CIMs and FRRMs cannot be used alone to make a crown due to the weak nature of the material. The main limitation of the glass ionomer cements as one form of FRRM is their relative lack of strength and low resistance to abrasion and wear. Conventional low-viscosity glass ionomer cements have low flexural strength (with flexural strength usually lower than 80 Mpa) but high modulus of elasticity, and are therefore very brittle and prone to bulk fracture. Some glass cements are arguably stronger than conventional materials but their fracture resistance remains low. The resin-modified glass-ionomer (RMGI) materials as another form of FRRM have been shown to have significantly higher flexural and tensile strengths and lower modulus of elasticity than the conventional materials. They are therefore more fracture-resistant but their wear resistance is not adequate. In addition, their strength properties are still far inferior (around 100 Mpa) to those of composite-resins, and so should not be subject to undue occlusal load unless they are well supported by surrounding tooth structure. For example, the observed mechanical property degradation of one of the leading brand RMGIs in both neutral and acidic conditions can be attributed to the permeability and porosity of glass ionomers. (J. W. Nicholson and B. Czarnecka, “The release of ions by compomers under neutral and acidic conditions,” Journal of Oral Rehabilitation, vol. 31, no. 7, pp. 665-670, 2004). Being permeable, glass ionomers readily uptake storage media (A. J. Preston, S. M. Higham, E. A. Agalamanyi, and L. H. Mair, “Fluoride recharge of aesthetic dental materials,” Journal of Oral Rehabilitation, vol. 26, no. 12, pp. 936-940, 1999). While this enhances fluoride release and fluoride recharge (X. Xu and J. O. Burgess, “Compressive strength, fluoride release and recharge of fluoride-releasing materials,” Biomaterials, vol. 24, no. 14, pp. 2451-2461, 2003), it can also cause breakdown of the non-silanized glass fillers within glass ionomers and produce a reduction in mechanical properties. This degradation, as well as the absolute values of glass ionomer physical properties, limits the use of glass ionomers in load bearing restorations.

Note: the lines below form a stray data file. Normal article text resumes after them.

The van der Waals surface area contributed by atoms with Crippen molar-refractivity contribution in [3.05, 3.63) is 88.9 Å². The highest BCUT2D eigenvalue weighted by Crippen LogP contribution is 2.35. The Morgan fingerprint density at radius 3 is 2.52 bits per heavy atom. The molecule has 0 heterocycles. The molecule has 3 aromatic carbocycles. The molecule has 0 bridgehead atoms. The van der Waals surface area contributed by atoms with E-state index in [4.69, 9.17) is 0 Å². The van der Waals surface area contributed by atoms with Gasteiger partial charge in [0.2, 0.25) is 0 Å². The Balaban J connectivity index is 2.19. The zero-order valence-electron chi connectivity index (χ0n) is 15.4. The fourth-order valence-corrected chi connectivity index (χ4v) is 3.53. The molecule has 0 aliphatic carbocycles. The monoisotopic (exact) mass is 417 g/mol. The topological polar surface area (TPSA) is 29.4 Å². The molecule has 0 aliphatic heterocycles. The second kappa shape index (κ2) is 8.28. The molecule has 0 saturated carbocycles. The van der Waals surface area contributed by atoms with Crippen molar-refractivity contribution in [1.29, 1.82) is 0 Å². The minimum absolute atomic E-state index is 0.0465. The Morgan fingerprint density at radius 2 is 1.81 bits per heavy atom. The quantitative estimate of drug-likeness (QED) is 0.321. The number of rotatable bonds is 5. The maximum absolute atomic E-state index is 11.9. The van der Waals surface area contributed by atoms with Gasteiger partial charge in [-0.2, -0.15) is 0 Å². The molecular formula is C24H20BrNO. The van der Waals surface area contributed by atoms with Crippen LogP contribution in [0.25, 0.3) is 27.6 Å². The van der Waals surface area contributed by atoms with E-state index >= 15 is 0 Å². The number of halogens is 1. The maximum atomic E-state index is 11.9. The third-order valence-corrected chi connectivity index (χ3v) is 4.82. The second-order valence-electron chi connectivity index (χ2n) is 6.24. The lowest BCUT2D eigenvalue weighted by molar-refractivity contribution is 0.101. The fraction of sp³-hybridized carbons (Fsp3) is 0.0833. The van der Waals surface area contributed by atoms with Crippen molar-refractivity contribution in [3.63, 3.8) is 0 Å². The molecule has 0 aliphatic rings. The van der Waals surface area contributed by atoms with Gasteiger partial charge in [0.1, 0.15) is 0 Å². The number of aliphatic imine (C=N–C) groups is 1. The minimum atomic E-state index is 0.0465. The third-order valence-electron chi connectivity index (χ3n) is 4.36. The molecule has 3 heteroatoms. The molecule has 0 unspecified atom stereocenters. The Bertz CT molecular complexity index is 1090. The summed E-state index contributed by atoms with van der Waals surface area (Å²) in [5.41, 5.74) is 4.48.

Also, FRRMs cannot be treated with high temperature heat treatment. This is due to the fact that currently available FRRMs as a form of RMGI (resin-modified glass-ionomer) use FAS (Fluoroaluminosilicat) glass as a filler in a resin matrix. Dental resins that form a matrix to grab the glass are very susceptible to and are not compatible with high temperature heat treatment (usually over 800° C.) that most crowns require in the final processing stage for a desirable strength.